This dream is not one that is vain. Though it seems that racism is a never ending battle, there is assurance that there will be an end to all injustice and inequality of race. The sins of police brutality, racist objectives, and inferiority complexes will one day be consumed by the fiery judgment of God. Christ’s return will assure in an otherworldly peace that a child of God could never imagine. There will be great jubilation as we will finally embrace our friend, Savior, brother, and King in humility and worship Him with all adoring wonder.

Heaven is often times glorified, and for a good reason. God’s Kingdom is a real place where there are no wars, illness, disease, struggles, etc. God’s holy presence will surround us for all eternity. There will apostles, prophets, and heroes of the faith that we will have the honor of meeting and discussing with. However beautiful all of these things are (and I am not trying to downplay how glorious these promises of the Kingdom truly are), the single greatest cause of joy in my heart as a human being is the promise that is made in Scripture when it comes to racial unity.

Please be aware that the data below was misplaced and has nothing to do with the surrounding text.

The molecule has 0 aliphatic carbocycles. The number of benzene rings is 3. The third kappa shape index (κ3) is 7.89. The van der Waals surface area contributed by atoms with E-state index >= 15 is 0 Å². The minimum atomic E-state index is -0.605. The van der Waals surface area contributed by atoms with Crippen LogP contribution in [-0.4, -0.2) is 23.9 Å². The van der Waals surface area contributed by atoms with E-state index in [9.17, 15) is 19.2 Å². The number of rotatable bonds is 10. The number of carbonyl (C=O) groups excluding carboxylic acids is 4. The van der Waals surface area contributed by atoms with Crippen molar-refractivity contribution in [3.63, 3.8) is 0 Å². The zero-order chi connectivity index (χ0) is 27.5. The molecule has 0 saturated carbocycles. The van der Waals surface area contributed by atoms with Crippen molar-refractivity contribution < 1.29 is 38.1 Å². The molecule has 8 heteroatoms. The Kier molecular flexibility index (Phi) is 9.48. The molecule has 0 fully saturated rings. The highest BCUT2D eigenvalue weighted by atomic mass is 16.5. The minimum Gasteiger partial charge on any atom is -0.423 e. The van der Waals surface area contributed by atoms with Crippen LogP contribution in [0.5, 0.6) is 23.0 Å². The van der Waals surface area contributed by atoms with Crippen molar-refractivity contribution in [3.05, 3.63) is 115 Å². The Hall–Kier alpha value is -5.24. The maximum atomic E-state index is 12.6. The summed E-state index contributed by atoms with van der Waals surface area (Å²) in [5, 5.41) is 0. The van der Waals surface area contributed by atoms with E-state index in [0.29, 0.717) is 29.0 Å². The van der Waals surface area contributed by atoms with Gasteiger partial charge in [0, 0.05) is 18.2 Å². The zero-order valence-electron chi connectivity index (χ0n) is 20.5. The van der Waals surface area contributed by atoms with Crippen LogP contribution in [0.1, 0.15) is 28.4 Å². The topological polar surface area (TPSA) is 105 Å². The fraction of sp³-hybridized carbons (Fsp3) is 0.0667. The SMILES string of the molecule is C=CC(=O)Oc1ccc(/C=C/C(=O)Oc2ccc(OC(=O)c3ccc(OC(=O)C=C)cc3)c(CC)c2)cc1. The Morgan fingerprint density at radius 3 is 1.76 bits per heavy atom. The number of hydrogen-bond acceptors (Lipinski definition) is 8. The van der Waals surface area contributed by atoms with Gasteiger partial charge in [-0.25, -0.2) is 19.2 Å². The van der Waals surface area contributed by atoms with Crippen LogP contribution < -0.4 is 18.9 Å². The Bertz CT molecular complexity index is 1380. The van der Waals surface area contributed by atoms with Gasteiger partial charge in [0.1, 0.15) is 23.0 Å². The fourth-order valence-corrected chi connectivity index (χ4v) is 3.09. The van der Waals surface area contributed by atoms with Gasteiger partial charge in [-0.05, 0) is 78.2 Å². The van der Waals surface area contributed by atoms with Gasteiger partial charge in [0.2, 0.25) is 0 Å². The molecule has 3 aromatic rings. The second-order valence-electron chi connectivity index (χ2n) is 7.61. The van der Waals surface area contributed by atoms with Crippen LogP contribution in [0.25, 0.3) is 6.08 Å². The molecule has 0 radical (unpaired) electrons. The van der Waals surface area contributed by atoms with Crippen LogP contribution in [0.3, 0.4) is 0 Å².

Revelation 5:9-10 (ESV) has this to say on God’s course of action when it comes to race: “For You were slain, and by Your blood you ransomed people for God from every tribe and language and people and nation, and You have made them a Kingdom and priests to our God,
and they shall reign on the earth.” Notice that God purposefully intended to ransom people from every nation and every tribe. There is absolutely no prejudice with God. He had purposed his elect in such a way that there would be great diversity and uniqueness to every individual that draws near to the throne of grace.